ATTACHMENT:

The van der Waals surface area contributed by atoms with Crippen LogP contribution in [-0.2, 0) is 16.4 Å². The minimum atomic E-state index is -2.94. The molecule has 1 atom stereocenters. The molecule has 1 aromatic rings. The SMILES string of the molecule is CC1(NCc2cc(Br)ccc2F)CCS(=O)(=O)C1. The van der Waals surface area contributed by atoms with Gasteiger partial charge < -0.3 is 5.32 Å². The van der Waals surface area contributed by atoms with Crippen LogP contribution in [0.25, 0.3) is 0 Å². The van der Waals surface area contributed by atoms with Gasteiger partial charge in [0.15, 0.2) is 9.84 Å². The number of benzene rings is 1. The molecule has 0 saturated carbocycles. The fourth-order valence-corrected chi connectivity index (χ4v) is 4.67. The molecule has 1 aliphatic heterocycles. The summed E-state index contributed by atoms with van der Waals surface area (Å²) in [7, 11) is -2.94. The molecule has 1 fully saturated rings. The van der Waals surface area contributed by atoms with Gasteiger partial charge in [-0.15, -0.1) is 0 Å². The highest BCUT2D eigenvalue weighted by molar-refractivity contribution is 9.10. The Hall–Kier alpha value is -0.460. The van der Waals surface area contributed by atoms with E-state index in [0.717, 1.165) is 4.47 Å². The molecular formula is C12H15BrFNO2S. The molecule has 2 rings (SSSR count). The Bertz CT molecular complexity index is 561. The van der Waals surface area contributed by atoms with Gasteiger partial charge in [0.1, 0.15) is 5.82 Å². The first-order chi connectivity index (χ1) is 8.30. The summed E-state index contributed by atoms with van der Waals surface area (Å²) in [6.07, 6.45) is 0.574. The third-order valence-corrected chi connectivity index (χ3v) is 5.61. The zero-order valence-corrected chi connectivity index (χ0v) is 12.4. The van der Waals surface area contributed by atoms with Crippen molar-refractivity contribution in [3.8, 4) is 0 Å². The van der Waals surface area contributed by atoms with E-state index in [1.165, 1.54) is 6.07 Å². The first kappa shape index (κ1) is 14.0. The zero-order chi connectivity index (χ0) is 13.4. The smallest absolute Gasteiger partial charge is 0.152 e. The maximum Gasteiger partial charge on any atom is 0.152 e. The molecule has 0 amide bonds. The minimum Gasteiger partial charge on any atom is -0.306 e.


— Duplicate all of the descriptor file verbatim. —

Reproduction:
The van der Waals surface area contributed by atoms with Crippen LogP contribution in [-0.2, 0) is 16.4 Å². The minimum atomic E-state index is -2.94. The molecule has 1 atom stereocenters. The molecule has 1 aromatic rings. The SMILES string of the molecule is CC1(NCc2cc(Br)ccc2F)CCS(=O)(=O)C1. The van der Waals surface area contributed by atoms with Gasteiger partial charge < -0.3 is 5.32 Å². The van der Waals surface area contributed by atoms with Crippen LogP contribution in [0.25, 0.3) is 0 Å². The van der Waals surface area contributed by atoms with Gasteiger partial charge in [0.15, 0.2) is 9.84 Å². The number of benzene rings is 1. The molecule has 0 saturated carbocycles. The fourth-order valence-corrected chi connectivity index (χ4v) is 4.67. The molecule has 1 aliphatic heterocycles. The summed E-state index contributed by atoms with van der Waals surface area (Å²) in [7, 11) is -2.94. The molecule has 1 fully saturated rings. The van der Waals surface area contributed by atoms with Gasteiger partial charge in [-0.15, -0.1) is 0 Å². The highest BCUT2D eigenvalue weighted by molar-refractivity contribution is 9.10. The Hall–Kier alpha value is -0.460. The van der Waals surface area contributed by atoms with E-state index in [0.717, 1.165) is 4.47 Å². The molecular formula is C12H15BrFNO2S. The molecule has 2 rings (SSSR count). The Bertz CT molecular complexity index is 561. The van der Waals surface area contributed by atoms with Gasteiger partial charge in [0.1, 0.15) is 5.82 Å². The first-order chi connectivity index (χ1) is 8.30. The summed E-state index contributed by atoms with van der Waals surface area (Å²) in [6.07, 6.45) is 0.574. The third-order valence-corrected chi connectivity index (χ3v) is 5.61. The zero-order valence-corrected chi connectivity index (χ0v) is 12.4. The van der Waals surface area contributed by atoms with Crippen molar-refractivity contribution in [3.8, 4) is 0 Å². The van der Waals surface area contributed by atoms with E-state index in [1.165, 1.54) is 6.07 Å². The first kappa shape index (κ1) is 14.0. The zero-order chi connectivity index (χ0) is 13.4. The smallest absolute Gasteiger partial charge is 0.152 e. The maximum Gasteiger partial charge on any atom is 0.152 e. The molecule has 0 amide bonds. The minimum Gasteiger partial charge on any atom is -0.306 e.